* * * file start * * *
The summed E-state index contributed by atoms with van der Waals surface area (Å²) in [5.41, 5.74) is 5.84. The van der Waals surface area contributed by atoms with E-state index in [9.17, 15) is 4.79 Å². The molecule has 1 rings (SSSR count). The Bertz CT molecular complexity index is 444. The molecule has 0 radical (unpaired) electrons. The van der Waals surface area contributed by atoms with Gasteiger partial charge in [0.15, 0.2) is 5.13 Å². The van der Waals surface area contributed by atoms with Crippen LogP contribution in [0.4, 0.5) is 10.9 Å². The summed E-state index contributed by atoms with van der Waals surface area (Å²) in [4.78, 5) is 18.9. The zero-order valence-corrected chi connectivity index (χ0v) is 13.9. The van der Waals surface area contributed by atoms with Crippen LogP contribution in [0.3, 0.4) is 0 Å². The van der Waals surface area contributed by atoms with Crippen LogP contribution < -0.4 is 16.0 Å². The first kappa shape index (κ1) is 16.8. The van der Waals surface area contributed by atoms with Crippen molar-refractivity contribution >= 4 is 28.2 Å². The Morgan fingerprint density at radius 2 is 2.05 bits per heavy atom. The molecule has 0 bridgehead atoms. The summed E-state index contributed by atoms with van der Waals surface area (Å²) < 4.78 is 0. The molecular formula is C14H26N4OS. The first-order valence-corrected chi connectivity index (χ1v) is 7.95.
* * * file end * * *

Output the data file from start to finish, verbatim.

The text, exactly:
The summed E-state index contributed by atoms with van der Waals surface area (Å²) in [5.41, 5.74) is 5.84. The van der Waals surface area contributed by atoms with E-state index in [9.17, 15) is 4.79 Å². The molecule has 1 rings (SSSR count). The Bertz CT molecular complexity index is 444. The molecule has 0 radical (unpaired) electrons. The van der Waals surface area contributed by atoms with Gasteiger partial charge in [0.15, 0.2) is 5.13 Å². The van der Waals surface area contributed by atoms with Crippen LogP contribution in [0.4, 0.5) is 10.9 Å². The summed E-state index contributed by atoms with van der Waals surface area (Å²) in [4.78, 5) is 18.9. The zero-order valence-corrected chi connectivity index (χ0v) is 13.9. The van der Waals surface area contributed by atoms with Crippen LogP contribution in [0.3, 0.4) is 0 Å². The van der Waals surface area contributed by atoms with Crippen LogP contribution < -0.4 is 16.0 Å². The first kappa shape index (κ1) is 16.8. The van der Waals surface area contributed by atoms with Crippen molar-refractivity contribution >= 4 is 28.2 Å². The Morgan fingerprint density at radius 2 is 2.05 bits per heavy atom. The molecule has 0 bridgehead atoms. The summed E-state index contributed by atoms with van der Waals surface area (Å²) < 4.78 is 0. The molecular formula is C14H26N4OS. The first-order valence-corrected chi connectivity index (χ1v) is 7.95.